Wanna see something weird? Google [Broadway columnist Wilson]. There are a battery of sites with that exact title, in all caps. The whole first page of search results when I checked. DON'T CLICK on any, though; I tried to go the first hit and it tried to show me a "free movie" (same thing's happening with [Ruler of the Aesir] searches). It appears that someone has a bot that can generate page titles that match highly searched terms over a given stretch of time. Can that really be good for business if you are not a. a crossword site or b. a NEAL Wilson / Broadway site? I think about all the porn and self-help bots that spam my Twitter account, or the Chinese bots lately that have been spamming my comments sections with adverts for, among other things, mail-order brides (if the person who helpfully translated that one comment is correct in his translation). You may often wonder, as I do, "Who in this day and age is actually clicking through, let alone responding?" Harper's Index this month offers this stat: Number of spam emails sent for every one that receives a response: 12,414,000. I have to believe at least Some of that 1-in-12 million group is mentally impaired and/or not particularly solvent, with their "responses" yielding nothing for the spammer. Who are these people ordering women and seeking penile enhancement? If you're industrious (and shameless) enough to contact a spammer to ask for assistance, surely you have what it takes to meet a female human on your own.

Theme answers:

  • 23A: Goal of Sun-Maid's marketing department? (Raisin Bran DING)
  • 39A: Salad bar activity? (greens fee DING) — I was going to complain about not knowing what the hell GREEN'S FEED was ("a horse feed company!? Really?"). Then I put the "D" back on the "DING," where it belongs.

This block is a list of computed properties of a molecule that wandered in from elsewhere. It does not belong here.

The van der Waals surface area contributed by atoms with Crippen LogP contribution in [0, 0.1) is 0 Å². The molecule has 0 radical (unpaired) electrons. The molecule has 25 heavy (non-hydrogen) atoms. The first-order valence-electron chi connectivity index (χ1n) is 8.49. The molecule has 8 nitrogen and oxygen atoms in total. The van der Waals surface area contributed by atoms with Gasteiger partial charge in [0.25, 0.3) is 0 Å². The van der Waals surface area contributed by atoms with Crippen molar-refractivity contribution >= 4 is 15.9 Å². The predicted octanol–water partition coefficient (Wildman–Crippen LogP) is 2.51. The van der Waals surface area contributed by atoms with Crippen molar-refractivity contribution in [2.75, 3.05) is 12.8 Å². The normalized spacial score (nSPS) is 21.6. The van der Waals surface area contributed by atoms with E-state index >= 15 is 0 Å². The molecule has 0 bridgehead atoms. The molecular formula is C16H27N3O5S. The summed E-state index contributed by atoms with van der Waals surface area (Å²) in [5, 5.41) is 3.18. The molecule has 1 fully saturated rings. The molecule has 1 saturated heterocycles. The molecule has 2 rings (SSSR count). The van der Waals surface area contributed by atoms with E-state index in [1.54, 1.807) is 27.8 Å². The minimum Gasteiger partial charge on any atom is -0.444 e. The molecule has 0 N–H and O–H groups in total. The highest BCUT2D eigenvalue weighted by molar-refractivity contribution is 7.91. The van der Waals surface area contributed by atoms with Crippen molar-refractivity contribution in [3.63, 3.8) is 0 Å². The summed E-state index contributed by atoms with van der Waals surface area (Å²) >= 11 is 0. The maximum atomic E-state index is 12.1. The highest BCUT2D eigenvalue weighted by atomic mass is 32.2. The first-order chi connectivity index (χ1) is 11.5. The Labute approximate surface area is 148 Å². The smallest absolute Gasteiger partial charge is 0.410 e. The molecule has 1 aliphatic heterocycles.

• 52A: Book on how to repair rodent damage? (Of Mice and Men DING)
  • 69A: Reason that nothing's growing on the farm? (long time no see DING)
  • 88A: Question from a campaign committee? (Ain't We Got Fun DING?)
  • 98A: Exercise for beginning yoga students (Gentle Ben DING) — too spot-on. That is, the resulting phrase is a very plausible, real phrase, so the zing of the DING is lost.
  • 120A: Tardy illustrator's assurance? (drawing pen DING)

Nothing much to hold me up today. I failed to spell OTRANTO correctly (no surprise — I tend to spell it like TORONTO, not MONSANTO). FELDSPAR is utterly unknown to me (91D: Mineral that crystallizes from magma). Sounds like the world's worst production company name. "Look Who's Talking VII ... a FELDSPAR Production." If Marty Feldman and Caspar Weinberger started a production company, that's what it would be called. Got a little worried at the INEZ (42D: Deadly 1966 hurricane) / AMORTIZES (61A: Pays down incrementally) crossing, first because the word AMORTIZES just scares me. Like MULCT or AMERCE, it epitomizes the ugliness of business-speak. Bigger problem was brief suspicion that the "Z" was an "S." But reasoned that I'm not British, so no, zed, I mean "Z." Wondered briefly what EDDERS was until I realized that 105A: Push too hard, maybe wasn't RIDE but RILE, and thus the EDDERS were merely ELDERS (99D: Council members). Proper name mash-up at NEAL (50A: Beat poet Cassady) and RENE (33D: Haitian president Préval) required common sense inference from me, as I don't know either of those guys. FERLINGHETTI, yes, NEAL Cassady, no (though those two knew each other, apparently, and FERLINGHETTI wasn't technically a "beat" poet). Had a student who once wrote to FERLINGHETTI once (part of a class assignment) and he wrote her back: a lovely City Lights postcard telling her he couldn't possibly answer all of her questions. Awesome.